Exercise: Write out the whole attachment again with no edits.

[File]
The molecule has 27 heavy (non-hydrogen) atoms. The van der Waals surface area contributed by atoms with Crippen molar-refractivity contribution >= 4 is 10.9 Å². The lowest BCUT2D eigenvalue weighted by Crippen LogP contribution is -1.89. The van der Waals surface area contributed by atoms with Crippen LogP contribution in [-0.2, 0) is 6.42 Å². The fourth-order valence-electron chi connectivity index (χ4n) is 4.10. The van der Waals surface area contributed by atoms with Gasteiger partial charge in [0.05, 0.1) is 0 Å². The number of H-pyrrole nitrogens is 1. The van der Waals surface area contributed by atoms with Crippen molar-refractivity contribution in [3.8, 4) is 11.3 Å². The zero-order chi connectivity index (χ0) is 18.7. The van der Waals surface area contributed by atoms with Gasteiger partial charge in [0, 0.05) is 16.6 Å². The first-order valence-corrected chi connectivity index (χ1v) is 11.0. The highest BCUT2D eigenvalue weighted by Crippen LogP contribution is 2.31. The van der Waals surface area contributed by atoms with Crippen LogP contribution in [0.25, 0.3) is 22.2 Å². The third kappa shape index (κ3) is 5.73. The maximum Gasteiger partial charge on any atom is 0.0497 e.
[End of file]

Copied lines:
The molecule has 27 heavy (non-hydrogen) atoms. The van der Waals surface area contributed by atoms with Crippen molar-refractivity contribution >= 4 is 10.9 Å². The lowest BCUT2D eigenvalue weighted by Crippen LogP contribution is -1.89. The van der Waals surface area contributed by atoms with Crippen LogP contribution in [-0.2, 0) is 6.42 Å². The fourth-order valence-electron chi connectivity index (χ4n) is 4.10. The van der Waals surface area contributed by atoms with Gasteiger partial charge in [0.05, 0.1) is 0 Å². The number of H-pyrrole nitrogens is 1. The van der Waals surface area contributed by atoms with Crippen molar-refractivity contribution in [3.8, 4) is 11.3 Å². The zero-order chi connectivity index (χ0) is 18.7. The van der Waals surface area contributed by atoms with Gasteiger partial charge in [0, 0.05) is 16.6 Å². The first-order valence-corrected chi connectivity index (χ1v) is 11.0. The highest BCUT2D eigenvalue weighted by Crippen LogP contribution is 2.31. The van der Waals surface area contributed by atoms with Crippen LogP contribution in [0.25, 0.3) is 22.2 Å². The third kappa shape index (κ3) is 5.73. The maximum Gasteiger partial charge on any atom is 0.0497 e.